Chartered Institute of Arbitrators conference starts today
Local, regional and international arbitrators will converge in Kingston for the Chartered Institute of Arbitrators (CIArb) - Caribbean Branch, centennial conference at the Faculty of Law at the University of the West Indies, Mona, starting today and ending on July 11. The conference will see judges, lawyers, and academics from as far as Lebanon, Canada, and the United Kingdom in attendance.
Convenor of the conference is Dr Christopher Malcolm, director of the Mona Law Institutes Unit and former attorney general of the British Virgin Islands. In an email interview, he told The Gleaner about his expectations of the conference.
Q: As convenor of the conference, what are you hoping it will achieve?
A: The Chartered Institute of Arbitrators - Caribbean Branch is part of the Chartered Institute of Arbitrators, which is headquartered in London and has been in existence for more than 100 years. The CIArb now has over 13,000 worldwide members, who carry a premier certification of membership that has global notoriety and stamp of approval.
While the CIArb brand is important, we have recognised that bearing a global stamp of approval is an important, but not the most important, ingredient required to support the building of viable arbitration practices within the Caribbean region, with beneficial impact for our members, our individual jurisdictions, and the region more generally.
We also know from experience that the field of arbitration, certainly for those plying their trade at international level, is skewed towards favouring those who have best built their capacity for relevant knowledge and know-how in the field. As with any other discipline, know-how is learnt from experience, including, most importantly, from the experiences of others. This experiential method allows for knowledge and know-how to be passed on.
Against this background, this conference has been organised to support capacity building for our members and non-members, and will also serve as a viable networking opportunity for all of the attendees. We have, of course, made every effort to, and have in fact secured, the participation of some of the very best international arbitration practitioners, Furthermore, our faculty of facilitators is complemented by several of our own regional judges, practitioners, and academics.
Q: Are you satisfied with the level of support from Jamaican and other prospective participants so far?
A: The support for any conference could always be better than the support actually received. Having said that, it is fair to also say that we have received reasonably good support thus far and expect to receive even more local support for the conference. Participants will get Continuing Legal Professional Development credits, which have been secured through the General Legal Council for every aspect of the conference and training programme and that the prestigious Law, and Business Review of the Americas has given a firm commitment to publish the deliberations.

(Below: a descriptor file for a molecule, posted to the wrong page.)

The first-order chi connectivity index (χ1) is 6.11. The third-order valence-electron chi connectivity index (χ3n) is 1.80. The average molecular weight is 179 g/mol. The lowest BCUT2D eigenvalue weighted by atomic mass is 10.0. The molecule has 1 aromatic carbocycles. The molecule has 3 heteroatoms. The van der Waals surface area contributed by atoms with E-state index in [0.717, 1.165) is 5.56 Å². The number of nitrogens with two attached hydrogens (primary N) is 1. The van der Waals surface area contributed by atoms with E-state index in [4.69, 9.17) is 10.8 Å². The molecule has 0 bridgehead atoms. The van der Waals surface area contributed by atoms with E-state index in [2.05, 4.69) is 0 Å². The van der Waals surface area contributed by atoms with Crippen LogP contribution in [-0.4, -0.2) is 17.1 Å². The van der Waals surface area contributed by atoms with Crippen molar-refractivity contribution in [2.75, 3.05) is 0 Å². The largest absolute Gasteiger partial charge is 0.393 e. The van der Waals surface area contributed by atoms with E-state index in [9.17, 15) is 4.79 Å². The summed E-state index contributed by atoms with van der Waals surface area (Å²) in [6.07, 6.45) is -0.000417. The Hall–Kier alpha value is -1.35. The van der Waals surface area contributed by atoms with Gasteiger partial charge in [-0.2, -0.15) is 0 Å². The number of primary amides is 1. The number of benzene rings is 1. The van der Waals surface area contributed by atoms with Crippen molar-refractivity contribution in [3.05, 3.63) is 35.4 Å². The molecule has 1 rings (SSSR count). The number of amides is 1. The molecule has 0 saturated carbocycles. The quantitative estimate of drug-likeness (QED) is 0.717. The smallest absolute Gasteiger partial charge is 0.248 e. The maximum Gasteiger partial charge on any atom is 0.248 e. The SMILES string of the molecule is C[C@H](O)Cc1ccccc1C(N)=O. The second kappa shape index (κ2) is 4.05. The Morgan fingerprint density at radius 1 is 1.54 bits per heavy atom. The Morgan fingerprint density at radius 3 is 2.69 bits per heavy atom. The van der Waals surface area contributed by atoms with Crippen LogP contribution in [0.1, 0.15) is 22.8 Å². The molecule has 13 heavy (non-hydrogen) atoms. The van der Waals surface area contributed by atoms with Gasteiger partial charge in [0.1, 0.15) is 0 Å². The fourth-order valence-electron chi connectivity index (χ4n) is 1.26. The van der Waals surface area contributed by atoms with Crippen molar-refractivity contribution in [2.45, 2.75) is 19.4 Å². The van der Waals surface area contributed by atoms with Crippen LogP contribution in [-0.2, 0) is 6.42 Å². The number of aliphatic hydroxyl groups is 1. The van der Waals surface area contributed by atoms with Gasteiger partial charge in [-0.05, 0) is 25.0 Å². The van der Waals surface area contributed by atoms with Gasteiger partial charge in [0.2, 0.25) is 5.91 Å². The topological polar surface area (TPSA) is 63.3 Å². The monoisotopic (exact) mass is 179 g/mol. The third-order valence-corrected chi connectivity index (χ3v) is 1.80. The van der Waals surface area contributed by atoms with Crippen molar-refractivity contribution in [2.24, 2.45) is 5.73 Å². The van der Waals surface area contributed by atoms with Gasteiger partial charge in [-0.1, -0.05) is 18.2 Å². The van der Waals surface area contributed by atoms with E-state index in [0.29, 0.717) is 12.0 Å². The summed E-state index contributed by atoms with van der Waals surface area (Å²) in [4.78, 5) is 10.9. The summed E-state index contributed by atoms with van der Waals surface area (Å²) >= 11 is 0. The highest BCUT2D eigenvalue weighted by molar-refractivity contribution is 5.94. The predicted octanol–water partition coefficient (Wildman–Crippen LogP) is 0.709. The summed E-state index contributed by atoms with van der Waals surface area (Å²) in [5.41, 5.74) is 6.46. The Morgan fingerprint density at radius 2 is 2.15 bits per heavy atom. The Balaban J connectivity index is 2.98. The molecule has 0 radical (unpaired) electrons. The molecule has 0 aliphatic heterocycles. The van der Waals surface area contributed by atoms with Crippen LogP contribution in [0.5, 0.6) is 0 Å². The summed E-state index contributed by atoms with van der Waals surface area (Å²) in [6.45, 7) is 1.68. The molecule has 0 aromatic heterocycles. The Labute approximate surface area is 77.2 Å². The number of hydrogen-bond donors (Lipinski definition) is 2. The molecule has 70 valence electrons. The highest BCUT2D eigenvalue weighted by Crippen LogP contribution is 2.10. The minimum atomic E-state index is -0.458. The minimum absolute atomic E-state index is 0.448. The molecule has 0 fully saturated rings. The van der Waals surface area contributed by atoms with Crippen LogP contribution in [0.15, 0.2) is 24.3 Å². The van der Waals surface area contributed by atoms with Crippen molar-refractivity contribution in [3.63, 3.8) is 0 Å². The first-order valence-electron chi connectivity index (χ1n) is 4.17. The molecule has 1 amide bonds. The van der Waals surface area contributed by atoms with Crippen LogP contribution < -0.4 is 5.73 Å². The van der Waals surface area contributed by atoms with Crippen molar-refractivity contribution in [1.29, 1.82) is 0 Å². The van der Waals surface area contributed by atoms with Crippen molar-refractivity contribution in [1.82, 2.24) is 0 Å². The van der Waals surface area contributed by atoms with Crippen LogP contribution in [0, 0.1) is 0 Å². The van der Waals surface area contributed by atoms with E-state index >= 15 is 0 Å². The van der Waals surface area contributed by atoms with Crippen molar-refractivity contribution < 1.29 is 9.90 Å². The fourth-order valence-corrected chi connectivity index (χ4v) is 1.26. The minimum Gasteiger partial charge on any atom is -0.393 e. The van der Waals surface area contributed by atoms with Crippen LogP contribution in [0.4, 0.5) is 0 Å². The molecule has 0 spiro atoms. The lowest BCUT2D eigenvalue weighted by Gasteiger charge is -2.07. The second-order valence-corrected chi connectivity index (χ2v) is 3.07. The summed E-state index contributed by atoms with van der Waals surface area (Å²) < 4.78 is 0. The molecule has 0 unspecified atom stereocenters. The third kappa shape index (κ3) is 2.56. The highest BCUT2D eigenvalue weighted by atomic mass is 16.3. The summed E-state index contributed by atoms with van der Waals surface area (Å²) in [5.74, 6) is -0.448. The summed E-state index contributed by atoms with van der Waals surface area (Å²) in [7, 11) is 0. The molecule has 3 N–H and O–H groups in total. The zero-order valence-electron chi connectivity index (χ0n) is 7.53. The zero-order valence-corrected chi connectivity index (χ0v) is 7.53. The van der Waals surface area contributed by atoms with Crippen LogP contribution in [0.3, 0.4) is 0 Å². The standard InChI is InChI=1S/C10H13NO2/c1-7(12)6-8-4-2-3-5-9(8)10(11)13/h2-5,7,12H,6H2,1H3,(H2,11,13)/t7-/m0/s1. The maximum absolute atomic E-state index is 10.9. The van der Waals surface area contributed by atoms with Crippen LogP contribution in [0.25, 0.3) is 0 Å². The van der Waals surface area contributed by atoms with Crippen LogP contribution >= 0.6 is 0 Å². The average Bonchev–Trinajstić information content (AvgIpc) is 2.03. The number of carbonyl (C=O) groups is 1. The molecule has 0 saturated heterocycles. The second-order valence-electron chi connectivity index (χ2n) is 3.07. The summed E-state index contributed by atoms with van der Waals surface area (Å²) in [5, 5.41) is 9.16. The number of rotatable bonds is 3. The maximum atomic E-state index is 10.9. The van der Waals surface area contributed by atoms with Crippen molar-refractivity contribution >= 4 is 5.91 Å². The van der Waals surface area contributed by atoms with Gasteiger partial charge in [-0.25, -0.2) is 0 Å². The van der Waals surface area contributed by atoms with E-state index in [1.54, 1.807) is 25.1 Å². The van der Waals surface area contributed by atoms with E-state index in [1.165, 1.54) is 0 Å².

Q: Do you think Jamaican private-sector leaders fully understand the role of arbitration in advancing their business interests in the region?
A: While arbitration is not a new discipline, its use, particularly in the settlement of commercial disputes, has grown in significance in recent years. With this growth, and increasing importance of arbitration, there has also been related reform of arbitration regimes in many countries. In Jamaica, and across much of the Caribbean region, the required updating of arbitration legislation and regimes has not kept pace with what is happening elsewhere.
What we then have is a scenario in which many of our private-sector leaders have not been brought into best practice arbitration exposure, and many are not then been encouraged to learn more about and apply it in their day-to-day affairs. In short, there may be lack of understanding and, if so, this may well be justified by an overall lack of clarity in the applicable regimes and that these leaders have not yet been convinced, for one reason or another, that they should focus more on arbitration.
It is, however, not a case of gloom and doom. It is worth noting, for example, that there is quite a bit of arbitration that happens every day, particularly in the construction industry. This usage will not always be apparent as arbitration is a private mechanism and awards made, unless they become the subject of court challenge, are not usually made public.
The remaining challenge is, of course, to make arbitration more notorious in the settlement of day-to-day commercial disputes, which could then help to reduce court backlog and more importantly, as we see it, be properly leveraged in support of economic growth and sustainable development
Q: How can the CIArb help the region to understand their/its role?
A: Through this conference, and other activities that we have been undertaking, the Caribbean Branch will continue to work in support of capacity building for arbitration throughout the region. This effort is not inward looking and the branch has already partnered, as evidenced by who the conference sponsors are, with other entities to assist our way forward. We have also been working with policymakers and will continue this effort to assist, where called upon so to do, their decisions and implementation strategies. As we proceed, we will also continue to leverage, to the maximum extent possible, the networks that are available to the branch and use them in support of capacity building and more general sharing of information.